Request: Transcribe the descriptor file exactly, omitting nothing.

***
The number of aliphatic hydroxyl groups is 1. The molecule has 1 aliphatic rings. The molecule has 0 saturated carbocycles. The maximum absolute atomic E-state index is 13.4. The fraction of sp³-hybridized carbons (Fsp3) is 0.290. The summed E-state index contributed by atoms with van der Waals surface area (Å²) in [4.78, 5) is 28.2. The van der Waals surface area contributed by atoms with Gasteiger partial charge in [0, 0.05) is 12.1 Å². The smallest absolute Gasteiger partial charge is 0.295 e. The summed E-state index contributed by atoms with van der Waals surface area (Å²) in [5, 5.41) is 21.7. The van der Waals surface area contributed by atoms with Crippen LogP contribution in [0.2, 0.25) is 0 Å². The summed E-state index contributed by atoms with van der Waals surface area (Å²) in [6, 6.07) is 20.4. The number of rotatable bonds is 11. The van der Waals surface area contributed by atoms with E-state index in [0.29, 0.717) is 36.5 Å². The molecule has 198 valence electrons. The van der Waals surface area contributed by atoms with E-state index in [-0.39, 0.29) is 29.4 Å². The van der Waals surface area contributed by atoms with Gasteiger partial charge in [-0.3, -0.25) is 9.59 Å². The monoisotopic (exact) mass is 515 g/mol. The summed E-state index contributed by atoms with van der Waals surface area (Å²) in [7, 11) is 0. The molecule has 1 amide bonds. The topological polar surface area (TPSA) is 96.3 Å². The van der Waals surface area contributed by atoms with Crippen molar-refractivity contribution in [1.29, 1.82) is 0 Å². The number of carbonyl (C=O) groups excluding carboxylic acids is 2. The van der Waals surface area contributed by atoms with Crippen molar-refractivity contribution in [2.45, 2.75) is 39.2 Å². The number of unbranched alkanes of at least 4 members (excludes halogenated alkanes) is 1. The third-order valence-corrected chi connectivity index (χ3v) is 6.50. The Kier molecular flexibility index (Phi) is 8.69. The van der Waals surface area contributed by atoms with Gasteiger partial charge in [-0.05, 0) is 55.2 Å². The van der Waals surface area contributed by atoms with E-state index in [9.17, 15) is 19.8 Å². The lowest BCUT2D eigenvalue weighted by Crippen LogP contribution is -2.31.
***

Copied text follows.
The number of aliphatic hydroxyl groups is 1. The molecule has 1 aliphatic rings. The molecule has 0 saturated carbocycles. The maximum absolute atomic E-state index is 13.4. The fraction of sp³-hybridized carbons (Fsp3) is 0.290. The summed E-state index contributed by atoms with van der Waals surface area (Å²) in [4.78, 5) is 28.2. The van der Waals surface area contributed by atoms with Gasteiger partial charge in [0, 0.05) is 12.1 Å². The smallest absolute Gasteiger partial charge is 0.295 e. The summed E-state index contributed by atoms with van der Waals surface area (Å²) in [5, 5.41) is 21.7. The van der Waals surface area contributed by atoms with Crippen LogP contribution in [0.2, 0.25) is 0 Å². The summed E-state index contributed by atoms with van der Waals surface area (Å²) in [6, 6.07) is 20.4. The number of rotatable bonds is 11. The van der Waals surface area contributed by atoms with E-state index in [0.29, 0.717) is 36.5 Å². The molecule has 198 valence electrons. The van der Waals surface area contributed by atoms with E-state index in [-0.39, 0.29) is 29.4 Å². The van der Waals surface area contributed by atoms with Gasteiger partial charge in [-0.3, -0.25) is 9.59 Å². The monoisotopic (exact) mass is 515 g/mol. The summed E-state index contributed by atoms with van der Waals surface area (Å²) in [7, 11) is 0. The molecule has 1 amide bonds. The topological polar surface area (TPSA) is 96.3 Å². The van der Waals surface area contributed by atoms with Crippen molar-refractivity contribution in [1.29, 1.82) is 0 Å². The number of carbonyl (C=O) groups excluding carboxylic acids is 2. The van der Waals surface area contributed by atoms with Crippen molar-refractivity contribution in [2.45, 2.75) is 39.2 Å². The number of unbranched alkanes of at least 4 members (excludes halogenated alkanes) is 1. The third-order valence-corrected chi connectivity index (χ3v) is 6.50. The Kier molecular flexibility index (Phi) is 8.69. The van der Waals surface area contributed by atoms with Gasteiger partial charge in [-0.05, 0) is 55.2 Å². The van der Waals surface area contributed by atoms with E-state index in [9.17, 15) is 19.8 Å². The lowest BCUT2D eigenvalue weighted by Crippen LogP contribution is -2.31.